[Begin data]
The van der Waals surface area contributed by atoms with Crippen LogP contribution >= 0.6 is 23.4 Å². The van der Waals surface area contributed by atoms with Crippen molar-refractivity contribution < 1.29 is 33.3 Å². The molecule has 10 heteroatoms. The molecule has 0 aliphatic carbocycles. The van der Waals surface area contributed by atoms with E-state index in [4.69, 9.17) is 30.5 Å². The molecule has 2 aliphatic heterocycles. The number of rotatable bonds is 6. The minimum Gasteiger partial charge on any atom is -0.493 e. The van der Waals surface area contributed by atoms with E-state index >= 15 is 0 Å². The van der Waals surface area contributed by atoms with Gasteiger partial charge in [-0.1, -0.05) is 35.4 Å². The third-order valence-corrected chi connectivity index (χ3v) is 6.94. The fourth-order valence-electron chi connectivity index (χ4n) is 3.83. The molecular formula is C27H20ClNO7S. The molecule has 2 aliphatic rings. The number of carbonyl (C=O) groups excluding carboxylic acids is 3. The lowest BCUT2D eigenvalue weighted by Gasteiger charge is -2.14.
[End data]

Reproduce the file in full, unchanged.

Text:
The van der Waals surface area contributed by atoms with Crippen LogP contribution >= 0.6 is 23.4 Å². The van der Waals surface area contributed by atoms with Crippen molar-refractivity contribution < 1.29 is 33.3 Å². The molecule has 10 heteroatoms. The molecule has 0 aliphatic carbocycles. The van der Waals surface area contributed by atoms with E-state index in [4.69, 9.17) is 30.5 Å². The molecule has 2 aliphatic heterocycles. The number of rotatable bonds is 6. The minimum Gasteiger partial charge on any atom is -0.493 e. The van der Waals surface area contributed by atoms with E-state index >= 15 is 0 Å². The van der Waals surface area contributed by atoms with Gasteiger partial charge in [-0.1, -0.05) is 35.4 Å². The third-order valence-corrected chi connectivity index (χ3v) is 6.94. The fourth-order valence-electron chi connectivity index (χ4n) is 3.83. The molecular formula is C27H20ClNO7S. The molecule has 2 aliphatic rings. The number of carbonyl (C=O) groups excluding carboxylic acids is 3. The lowest BCUT2D eigenvalue weighted by Gasteiger charge is -2.14.